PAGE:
GE Healthcare has been given FDA clearance for its new mammography Senographe Essential, the next-generation of the company’s full-field digital mammography (FFDM) systems.
The new Senographe Essential features a 24 x 31 cm detector size, and GE’s advanced digital detector, which at low doses delivers high Detective Quantum Efficiency (DQE).
GE introduced full-field digital mammography for patient use six years ago, and today there are more than 1,500 Senographe systems in use worldwide.
Researchers: Offshoring of radiology a myth
Although there has been much talk and worry over an expected exodus of radiologist positions in America due to outsourcing to India, according to an evaluation by three Massachusetts Institute of Technology researchers, no such trend exists — at least not yet, the New York Times reports.
Researchers set out to uncover just how many radiology groups in India are reviewing image studies from the United States. In the end, the researchers could find only one group that is doing such work, and the company employs only three radiologists.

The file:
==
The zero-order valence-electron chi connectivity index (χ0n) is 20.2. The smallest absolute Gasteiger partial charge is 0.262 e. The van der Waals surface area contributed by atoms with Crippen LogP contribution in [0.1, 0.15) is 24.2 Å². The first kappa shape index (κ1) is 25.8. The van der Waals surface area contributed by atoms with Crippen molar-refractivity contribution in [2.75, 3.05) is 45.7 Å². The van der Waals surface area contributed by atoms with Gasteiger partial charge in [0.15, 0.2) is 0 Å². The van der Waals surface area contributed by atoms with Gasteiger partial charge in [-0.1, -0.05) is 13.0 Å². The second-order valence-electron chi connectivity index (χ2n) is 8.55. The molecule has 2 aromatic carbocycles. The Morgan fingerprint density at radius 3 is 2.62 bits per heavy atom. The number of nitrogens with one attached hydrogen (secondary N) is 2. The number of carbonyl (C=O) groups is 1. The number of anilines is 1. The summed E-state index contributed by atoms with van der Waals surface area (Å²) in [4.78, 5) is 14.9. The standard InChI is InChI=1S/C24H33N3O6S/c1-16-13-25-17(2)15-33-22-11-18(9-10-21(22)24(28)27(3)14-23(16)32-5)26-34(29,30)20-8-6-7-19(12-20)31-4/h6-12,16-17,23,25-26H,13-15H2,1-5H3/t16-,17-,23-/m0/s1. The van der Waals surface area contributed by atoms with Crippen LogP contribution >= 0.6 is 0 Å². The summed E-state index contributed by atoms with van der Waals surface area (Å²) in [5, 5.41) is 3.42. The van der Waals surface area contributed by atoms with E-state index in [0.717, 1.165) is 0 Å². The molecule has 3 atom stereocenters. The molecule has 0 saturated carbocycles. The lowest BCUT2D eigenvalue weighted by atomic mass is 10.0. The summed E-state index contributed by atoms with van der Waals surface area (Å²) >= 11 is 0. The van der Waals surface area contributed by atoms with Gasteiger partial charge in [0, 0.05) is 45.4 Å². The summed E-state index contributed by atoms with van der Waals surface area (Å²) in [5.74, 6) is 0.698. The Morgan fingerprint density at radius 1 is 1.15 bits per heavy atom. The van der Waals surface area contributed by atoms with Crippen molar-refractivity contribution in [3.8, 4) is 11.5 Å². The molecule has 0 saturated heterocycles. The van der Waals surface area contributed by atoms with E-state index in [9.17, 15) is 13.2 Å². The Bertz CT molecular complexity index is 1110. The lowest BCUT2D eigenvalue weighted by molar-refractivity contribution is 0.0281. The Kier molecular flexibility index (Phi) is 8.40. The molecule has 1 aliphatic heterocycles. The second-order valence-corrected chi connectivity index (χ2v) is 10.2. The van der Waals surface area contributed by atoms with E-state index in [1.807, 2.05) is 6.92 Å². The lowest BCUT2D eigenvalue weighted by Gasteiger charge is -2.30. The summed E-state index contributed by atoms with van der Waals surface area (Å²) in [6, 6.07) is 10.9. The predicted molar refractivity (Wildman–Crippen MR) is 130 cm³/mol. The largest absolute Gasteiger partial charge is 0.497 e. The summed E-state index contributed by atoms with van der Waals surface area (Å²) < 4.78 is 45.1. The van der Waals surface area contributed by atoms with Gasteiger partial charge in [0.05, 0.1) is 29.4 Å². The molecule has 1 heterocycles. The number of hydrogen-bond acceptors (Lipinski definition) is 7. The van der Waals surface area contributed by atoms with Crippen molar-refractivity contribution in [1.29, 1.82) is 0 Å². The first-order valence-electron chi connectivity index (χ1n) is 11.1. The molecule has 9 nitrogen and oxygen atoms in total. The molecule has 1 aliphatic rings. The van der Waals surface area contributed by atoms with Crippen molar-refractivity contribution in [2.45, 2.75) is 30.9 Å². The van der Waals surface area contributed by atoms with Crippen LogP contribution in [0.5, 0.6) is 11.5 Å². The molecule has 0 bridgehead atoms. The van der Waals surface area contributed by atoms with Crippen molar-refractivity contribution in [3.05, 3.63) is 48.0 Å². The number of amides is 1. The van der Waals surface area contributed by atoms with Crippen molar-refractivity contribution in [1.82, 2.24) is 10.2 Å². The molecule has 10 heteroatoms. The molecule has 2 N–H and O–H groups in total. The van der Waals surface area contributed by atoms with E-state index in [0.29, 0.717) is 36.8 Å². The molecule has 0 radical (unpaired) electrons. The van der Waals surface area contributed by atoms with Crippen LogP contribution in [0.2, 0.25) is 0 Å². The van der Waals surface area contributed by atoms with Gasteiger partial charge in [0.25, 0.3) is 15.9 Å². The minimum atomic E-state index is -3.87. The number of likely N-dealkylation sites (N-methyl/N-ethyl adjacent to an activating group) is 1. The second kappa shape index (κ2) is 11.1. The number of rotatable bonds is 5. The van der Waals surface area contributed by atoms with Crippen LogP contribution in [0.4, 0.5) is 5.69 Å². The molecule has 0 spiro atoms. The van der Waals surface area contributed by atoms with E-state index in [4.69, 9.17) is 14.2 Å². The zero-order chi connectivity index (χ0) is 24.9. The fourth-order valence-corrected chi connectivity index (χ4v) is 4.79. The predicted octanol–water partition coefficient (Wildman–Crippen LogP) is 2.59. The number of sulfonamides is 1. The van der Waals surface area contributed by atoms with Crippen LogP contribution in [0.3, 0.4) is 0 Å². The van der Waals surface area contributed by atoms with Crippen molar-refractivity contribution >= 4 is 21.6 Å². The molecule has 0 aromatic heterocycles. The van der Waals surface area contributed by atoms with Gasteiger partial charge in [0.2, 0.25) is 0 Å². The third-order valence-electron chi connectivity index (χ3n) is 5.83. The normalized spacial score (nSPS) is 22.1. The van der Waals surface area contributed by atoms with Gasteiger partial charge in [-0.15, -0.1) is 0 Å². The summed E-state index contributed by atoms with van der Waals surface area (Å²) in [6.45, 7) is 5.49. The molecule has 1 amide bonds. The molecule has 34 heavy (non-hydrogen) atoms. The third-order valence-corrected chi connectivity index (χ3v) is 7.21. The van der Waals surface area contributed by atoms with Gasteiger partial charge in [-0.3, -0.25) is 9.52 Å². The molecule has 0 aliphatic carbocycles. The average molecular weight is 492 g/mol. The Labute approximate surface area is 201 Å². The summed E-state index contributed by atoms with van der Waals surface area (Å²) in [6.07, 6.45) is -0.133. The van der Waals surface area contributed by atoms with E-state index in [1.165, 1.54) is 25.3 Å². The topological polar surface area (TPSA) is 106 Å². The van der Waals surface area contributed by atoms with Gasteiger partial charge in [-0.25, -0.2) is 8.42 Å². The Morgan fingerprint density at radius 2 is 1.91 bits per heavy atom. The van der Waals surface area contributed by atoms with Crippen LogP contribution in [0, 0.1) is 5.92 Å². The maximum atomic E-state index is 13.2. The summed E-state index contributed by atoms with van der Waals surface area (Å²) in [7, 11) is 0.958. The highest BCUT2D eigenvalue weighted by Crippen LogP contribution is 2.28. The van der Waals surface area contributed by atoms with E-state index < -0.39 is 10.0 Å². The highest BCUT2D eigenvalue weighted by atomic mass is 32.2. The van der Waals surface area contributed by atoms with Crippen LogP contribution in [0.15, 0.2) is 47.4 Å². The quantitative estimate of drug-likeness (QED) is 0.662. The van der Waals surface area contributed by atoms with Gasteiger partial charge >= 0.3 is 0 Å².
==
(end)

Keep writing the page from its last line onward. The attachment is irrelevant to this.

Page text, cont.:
CMS plans to cut cardiac device reimbursement
The Centers for Medicare & Medicaid Services has proposed a new rule that would diminish the amounts Medicare would reimburse for implanted cardiac devices.
For example, payments for stents could drop by 30 percent and defibrillators by 20 percent.
Siemens MAMMOMAT NovationDR gets ‘wheels’
Siemens Medical Solutions has announced that the FDA has approved a PMA supplement to allow marketing of the MAMMOMAT NovationDR for mobile use. Medical facilities can now use the full field digital mammography system with a mobile coach for improved functionality and flexibility.
Engineers at Purdue University are developing a new wireless device about the size of a rice grain which will be used as an implant in tumors to provide doctors with precise information about the dose of radiation received and to better locate tumors during treatment. Called a passive wireless transponder, it has no batteries and will be activated with electrical coils placed near the body.